You’ve seen them on screen, in your neighbourhood, accompanying police and military officers, always looking sharp, powerful, and loyal. These dogs are known for their intelligence, discipline, and devotion. Yes, you’re right! We’re talking about German Shepherd dogs. They excel at anything they’re trained to do: guide the handicapped, police and military work, search and rescue, drug detection, and much more. These dogs have so many exemplary qualities that it’s hard to put a finger on just one.
If you want a dog as your faithful companion, check out these interesting facts about German Shepherds that might help you make the right decision:
The German Shepherd dog, also known as the Alsatian in Great Britain and parts of Europe, is among the top 10 most popular dog breeds in the U.S., and one of the world’s most recognizable breeds.
Even though we’re all well aware of their popularity, this breed has only been around for a little more than a century.
In 1899, breeder Max von Stephanitz took notice of a wolf-like dog with black and yellow markings at a dog show in Western Germany. Impressed by the dog’s intelligence and discipline, he chose to purchase the dog.
Later on, he set up the German Shepherd Dog Club and established guidelines for the breed’s standard. “Utility and intelligence” was the new breeds’ motto.
To sustain their growing popularity, he reached out to police departments, service workers, and German army officers, advertising German Shepherds as athletic, tireless, loyal, fiercely protective, obedient, highly intelligent, and trainable.
During World War I, Germans used the dogs to bring first aid to wounded soldiers after the battle, to stay near mortally injured soldiers and keep them company, deliver messages, or just as guard dogs.
The German Shepherd Filax of Lewanno was honoured at Westminster in 1917 for bringing 54 wounded soldiers to safety in WWI.
Americans were so impressed with these canines that they brought some home and soon they became wildly popular.
German Shepherds were the search and rescue dogs in the ruins of the World Trade Centre after the 9/11 terrorist attacks, looking for survivors and comforting rescue workers and families.
They’re considered as the third smartest dog breed because they’re able to understand a new command after only five repetitions and follow the first command given to them 95% of the time.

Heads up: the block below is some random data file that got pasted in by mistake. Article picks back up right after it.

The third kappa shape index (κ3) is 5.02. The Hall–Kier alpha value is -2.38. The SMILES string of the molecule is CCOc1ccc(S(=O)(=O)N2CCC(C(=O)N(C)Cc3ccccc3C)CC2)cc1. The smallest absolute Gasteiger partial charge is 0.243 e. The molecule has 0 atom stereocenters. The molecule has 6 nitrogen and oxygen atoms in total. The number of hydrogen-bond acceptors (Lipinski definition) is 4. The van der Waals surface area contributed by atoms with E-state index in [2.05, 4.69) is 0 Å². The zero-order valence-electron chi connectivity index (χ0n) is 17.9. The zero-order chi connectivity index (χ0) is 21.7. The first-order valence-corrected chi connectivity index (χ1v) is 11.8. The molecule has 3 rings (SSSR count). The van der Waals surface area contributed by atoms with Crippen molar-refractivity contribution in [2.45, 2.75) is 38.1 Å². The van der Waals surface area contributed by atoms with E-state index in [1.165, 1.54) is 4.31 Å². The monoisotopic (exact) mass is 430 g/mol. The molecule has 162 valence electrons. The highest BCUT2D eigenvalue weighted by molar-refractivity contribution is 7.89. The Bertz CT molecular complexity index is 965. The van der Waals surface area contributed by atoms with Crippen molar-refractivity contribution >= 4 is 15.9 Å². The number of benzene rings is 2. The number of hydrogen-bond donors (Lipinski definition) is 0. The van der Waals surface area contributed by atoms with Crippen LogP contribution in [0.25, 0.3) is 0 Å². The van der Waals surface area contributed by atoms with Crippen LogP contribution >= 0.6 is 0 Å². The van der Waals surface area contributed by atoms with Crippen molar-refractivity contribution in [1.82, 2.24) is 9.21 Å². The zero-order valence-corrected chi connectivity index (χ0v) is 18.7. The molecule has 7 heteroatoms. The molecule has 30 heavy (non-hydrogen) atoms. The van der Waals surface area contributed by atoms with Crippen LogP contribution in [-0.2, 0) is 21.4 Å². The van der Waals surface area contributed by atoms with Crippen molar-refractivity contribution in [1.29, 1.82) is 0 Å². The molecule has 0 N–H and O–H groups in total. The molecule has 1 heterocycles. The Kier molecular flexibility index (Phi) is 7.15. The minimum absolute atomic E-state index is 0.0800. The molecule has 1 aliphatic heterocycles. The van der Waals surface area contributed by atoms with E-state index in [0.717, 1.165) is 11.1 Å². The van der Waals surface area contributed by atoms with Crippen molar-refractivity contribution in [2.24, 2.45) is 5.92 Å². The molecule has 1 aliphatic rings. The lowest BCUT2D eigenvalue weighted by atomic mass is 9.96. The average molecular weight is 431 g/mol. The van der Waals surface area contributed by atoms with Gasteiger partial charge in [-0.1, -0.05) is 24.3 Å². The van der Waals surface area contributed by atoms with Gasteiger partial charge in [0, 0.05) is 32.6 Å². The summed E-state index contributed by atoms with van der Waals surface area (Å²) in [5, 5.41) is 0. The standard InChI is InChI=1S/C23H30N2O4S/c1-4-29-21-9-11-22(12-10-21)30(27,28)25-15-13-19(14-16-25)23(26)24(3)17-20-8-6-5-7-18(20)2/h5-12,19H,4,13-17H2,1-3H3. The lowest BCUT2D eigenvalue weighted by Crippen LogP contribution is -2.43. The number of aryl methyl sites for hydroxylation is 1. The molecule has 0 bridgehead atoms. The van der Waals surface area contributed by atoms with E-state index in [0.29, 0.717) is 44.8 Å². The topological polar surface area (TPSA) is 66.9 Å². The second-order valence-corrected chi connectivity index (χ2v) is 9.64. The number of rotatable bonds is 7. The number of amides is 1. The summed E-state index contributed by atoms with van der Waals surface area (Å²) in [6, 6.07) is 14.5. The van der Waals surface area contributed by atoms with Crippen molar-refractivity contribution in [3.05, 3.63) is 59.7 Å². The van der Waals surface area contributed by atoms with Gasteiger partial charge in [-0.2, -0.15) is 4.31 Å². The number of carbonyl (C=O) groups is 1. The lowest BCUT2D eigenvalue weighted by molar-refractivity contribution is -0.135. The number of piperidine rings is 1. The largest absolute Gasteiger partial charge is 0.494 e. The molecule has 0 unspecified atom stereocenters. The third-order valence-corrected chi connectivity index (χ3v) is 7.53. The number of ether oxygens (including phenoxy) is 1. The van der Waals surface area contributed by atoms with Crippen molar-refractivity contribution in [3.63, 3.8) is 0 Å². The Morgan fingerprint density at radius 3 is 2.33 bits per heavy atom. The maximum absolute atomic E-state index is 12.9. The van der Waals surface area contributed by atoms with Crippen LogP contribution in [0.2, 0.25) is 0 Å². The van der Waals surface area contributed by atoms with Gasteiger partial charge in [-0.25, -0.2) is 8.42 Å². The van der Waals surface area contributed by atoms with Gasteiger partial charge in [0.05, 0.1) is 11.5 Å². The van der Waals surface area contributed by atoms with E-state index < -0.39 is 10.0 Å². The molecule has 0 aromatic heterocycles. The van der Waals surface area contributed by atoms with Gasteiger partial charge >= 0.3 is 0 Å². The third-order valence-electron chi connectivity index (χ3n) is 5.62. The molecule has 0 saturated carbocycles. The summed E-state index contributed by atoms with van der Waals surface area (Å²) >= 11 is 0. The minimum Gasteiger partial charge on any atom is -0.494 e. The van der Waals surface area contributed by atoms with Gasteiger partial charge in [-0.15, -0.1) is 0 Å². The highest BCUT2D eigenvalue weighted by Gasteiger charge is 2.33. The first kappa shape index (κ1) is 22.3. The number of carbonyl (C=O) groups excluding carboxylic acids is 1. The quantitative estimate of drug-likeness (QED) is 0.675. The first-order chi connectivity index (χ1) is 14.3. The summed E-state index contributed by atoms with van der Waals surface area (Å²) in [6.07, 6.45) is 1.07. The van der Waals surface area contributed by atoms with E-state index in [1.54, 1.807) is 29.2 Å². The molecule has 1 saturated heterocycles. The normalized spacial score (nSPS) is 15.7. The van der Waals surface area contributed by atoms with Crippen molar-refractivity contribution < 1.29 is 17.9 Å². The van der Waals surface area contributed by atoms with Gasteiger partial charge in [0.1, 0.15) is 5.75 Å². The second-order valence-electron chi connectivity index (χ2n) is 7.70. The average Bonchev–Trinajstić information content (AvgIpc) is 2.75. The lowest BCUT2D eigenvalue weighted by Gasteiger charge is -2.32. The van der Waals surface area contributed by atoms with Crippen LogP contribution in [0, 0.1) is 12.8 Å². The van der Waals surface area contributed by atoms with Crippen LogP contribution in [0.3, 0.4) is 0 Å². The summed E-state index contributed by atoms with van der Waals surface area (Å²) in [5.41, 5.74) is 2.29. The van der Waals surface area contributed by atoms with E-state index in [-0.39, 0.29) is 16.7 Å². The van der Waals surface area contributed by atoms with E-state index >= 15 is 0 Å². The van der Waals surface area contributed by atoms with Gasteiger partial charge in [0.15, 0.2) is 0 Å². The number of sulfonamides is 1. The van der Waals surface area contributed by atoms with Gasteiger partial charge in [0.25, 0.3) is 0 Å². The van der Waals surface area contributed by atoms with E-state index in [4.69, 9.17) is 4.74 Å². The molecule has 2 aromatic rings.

After the world wars, the American Kennel Club started calling them Shepherd dogs, and the English called them Alsatian wolf dogs. That name was used until 1977, but some people in Europe still refer to them as Alsatians.
Only a small number of German Shepherds can have pituitary dwarfism, staying puppy-like forever. Even though they look adorable the condition means a lot of health problems.
Originally bred to herd flocks all day, these are high-energy dogs that need a lot of activity and exercise.
The German Shepherd isn’t the breed for you if you’re away from home frequently or for long periods of time. When left alone, they can become anxious or bored. They must be kept busy learning, playing, and working.
German Shepherds can be reserved and suspicious of strangers.
You don’t want to be bitten! The German Shepherd’s bite has 238 pounds of force (108 kg.). In comparison, a human’s bite has only 86 (39kg.)!
German Shepherds are quite thin the first two years of their life but they quickly grow a huge muscle mass. They’re large and powerful dogs, ranging from 22 to 26 inches (56-66 cm) and usually between 50 to 90 pounds (23-41 kg.).
The average lifespan of German Shepherds is 10.95 years.
Pet German Shepherd dogs, with no special training, have been known to take bullets for their owners, run through the wilderness to get help and dive into raging waters to drag drowning children to safety.
These dogs shed a lot so their nickname is the “German shedder.”
Strongheart, a male German Shepherd became one of the earliest canine film stars. Trained in Germany as a police dog and serving in the German Red Cross, he was brought to the US at the age of 3 by filmmakers Launce Trimble and Jane Murfin. Strongheart paved the way for Rin Tin Tin.
Rin Tin Tin was a German Shepherd rescued from the WWI battlefield. His saviour, an American soldier named Duncan Lee, trained the dog to work in silent films. The dog became an enormous Warner Bros star.
At the height of his stardom, Rin Tin Tin got 10,000 fan letters a week.
In the mid-’80s, Dutch director Whim Schipper developed a play that starred six German Shepherds. The dogs had acting lessons in Amsterdam and were given treats as motivation to act.
Do you have any interesting or fun facts about German Shepherds that we’ve missed? Share them here in the comments section below!